I cannot not find the banned article that inspired Sister Jane to ask me if I did not like the high school and wanted to be expelled? Alas, I withdrew it and published “Eric in Klanland.” Overall my journalistic efforts received more positive feedback than negative, and I salute Dr. Mary Gagné who taught me and supported me and did so much to help me be a better writer. She is today is director of The Texas Academy for Leadership in the Humanities on the Lamar University campus, founded in 1994 as a co-educational, residential, public institution for gifted Texas high school juniors and seniors.

Dr. Gagné (and Sister Jane) both signed my Outstanding Achievement in Journalism certificate when I graduated in 1977. She encouraged me to submit my work to the 6th Annual Texas Catholic Interscholastic League Rally for Non-Athletic Events held at the University of Dallas, March 11-12, 1977, for which I received the “Best Editorial” Award in the Newspaper area. Before that I won a medal for my piece “Twilight Zone” at the Interscholastic League Press Conference in competition with over 600 student writers from across the sate of Texas. She also nominated me to be one of ten high school students  from Southeast Texas to attend the 4th annual summer journalism workshop at Lamar University in 1975.

Also, through Dr. Gagné’s recommendation,  I wrote a features column for the daily newspaper The Beaumont Enterprise and worked (for pay!) as an assistant in the paper’s Sports Department to Joe Heiling. I knew very little about sports, but Heiling was a nice man and I later learned, as president of the Baseball Writers of America, he successfully lobbied to induct Pittsburgh Pirates outfielder Roberto Clemente into the Hall of Fame in 1973, bypassing a mandatory five-year waiting period.

My loving journalism and writing had its foundation not in high school, however, but with my schoolteacher mother, who wrote beautifully and prodigiously. Also, my teachers at my all-black, segregated elementary and junior high schools instilled in me a love of well written stories, poems, letters, essays, and books. In the early 1970s, at John P. Odom Jr. High School, I contributed to our mimeographed paper, “What’s Happening.”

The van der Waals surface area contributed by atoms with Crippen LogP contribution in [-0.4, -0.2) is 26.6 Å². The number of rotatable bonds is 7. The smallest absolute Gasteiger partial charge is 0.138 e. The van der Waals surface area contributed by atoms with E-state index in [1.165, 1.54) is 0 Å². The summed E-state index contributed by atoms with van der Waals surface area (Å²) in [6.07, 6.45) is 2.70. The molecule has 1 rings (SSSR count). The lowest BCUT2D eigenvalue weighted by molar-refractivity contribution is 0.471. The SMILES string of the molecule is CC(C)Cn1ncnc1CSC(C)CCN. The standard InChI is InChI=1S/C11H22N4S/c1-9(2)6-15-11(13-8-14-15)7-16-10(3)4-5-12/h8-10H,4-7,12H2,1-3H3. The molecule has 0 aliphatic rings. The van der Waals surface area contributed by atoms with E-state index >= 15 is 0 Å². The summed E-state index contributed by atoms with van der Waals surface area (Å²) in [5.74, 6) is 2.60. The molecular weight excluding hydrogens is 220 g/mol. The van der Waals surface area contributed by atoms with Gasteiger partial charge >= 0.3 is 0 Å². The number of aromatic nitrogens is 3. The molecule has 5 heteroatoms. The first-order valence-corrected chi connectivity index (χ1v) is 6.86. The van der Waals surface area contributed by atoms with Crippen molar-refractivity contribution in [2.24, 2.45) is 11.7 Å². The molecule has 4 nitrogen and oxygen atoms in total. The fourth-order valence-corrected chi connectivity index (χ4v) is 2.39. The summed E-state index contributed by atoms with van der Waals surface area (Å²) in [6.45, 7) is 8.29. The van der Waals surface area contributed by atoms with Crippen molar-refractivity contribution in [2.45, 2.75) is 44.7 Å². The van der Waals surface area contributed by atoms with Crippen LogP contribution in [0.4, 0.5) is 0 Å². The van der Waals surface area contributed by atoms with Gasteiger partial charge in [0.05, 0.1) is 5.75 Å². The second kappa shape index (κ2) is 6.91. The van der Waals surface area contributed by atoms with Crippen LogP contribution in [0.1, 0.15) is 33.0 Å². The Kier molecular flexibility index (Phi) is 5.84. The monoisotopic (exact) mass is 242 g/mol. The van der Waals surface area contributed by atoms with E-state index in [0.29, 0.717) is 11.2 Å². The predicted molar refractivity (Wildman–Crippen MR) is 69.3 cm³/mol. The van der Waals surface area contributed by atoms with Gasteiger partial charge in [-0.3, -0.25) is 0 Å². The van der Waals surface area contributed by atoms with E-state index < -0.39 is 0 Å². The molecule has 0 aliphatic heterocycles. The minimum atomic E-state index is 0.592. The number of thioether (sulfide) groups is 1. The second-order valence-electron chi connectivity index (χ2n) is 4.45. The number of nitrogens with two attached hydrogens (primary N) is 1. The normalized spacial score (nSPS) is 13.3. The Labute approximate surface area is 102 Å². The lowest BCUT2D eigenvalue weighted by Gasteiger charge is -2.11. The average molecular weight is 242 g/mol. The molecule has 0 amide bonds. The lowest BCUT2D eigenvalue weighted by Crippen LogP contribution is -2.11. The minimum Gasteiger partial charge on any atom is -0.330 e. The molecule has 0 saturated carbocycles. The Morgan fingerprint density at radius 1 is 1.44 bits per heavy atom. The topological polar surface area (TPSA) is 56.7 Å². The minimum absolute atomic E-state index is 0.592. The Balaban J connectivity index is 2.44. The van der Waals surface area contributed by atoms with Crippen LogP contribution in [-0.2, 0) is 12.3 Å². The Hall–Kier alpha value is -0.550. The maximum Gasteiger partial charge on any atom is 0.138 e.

Such was the path that led me in 2009, being named a member of the Texas Institute of Letters for distinctive literary achievement, as well as my book Advancing Democracy, receiving The T. R. Fehrenbach Book Award, the History of Education Society Outstanding Book Honorable Mention, and being listed as an Essence Magazine Top-Ten Recommended Book, among other accolades.

The writing life continues despite the call that I received threatening my life four decades ago when I published this “Eric In Klanland.”

# # #


On Leadership

The Hersey-Blanchard Situational Leadership Theory

Choosing the Right Leadership Style for the Right People

The Hersey-Blanchard Situational Leadership Theory was created by Dr Paul Hersey, a professor and author of “The Situational Leader,” and Ken Blanchard, author of the best selling “One-Minute Manager,” among others.

The theory states that instead of using just one style, successful leaders should change their leadership styles based on the maturity of the people they’re leading and the details of the task. Using this theory, leaders should be able to place more or less emphasis on the task, and more or less emphasis on the relationships with the people they’re leading, depending on what’s needed to get the job done successfully.

“Leading from any Chair”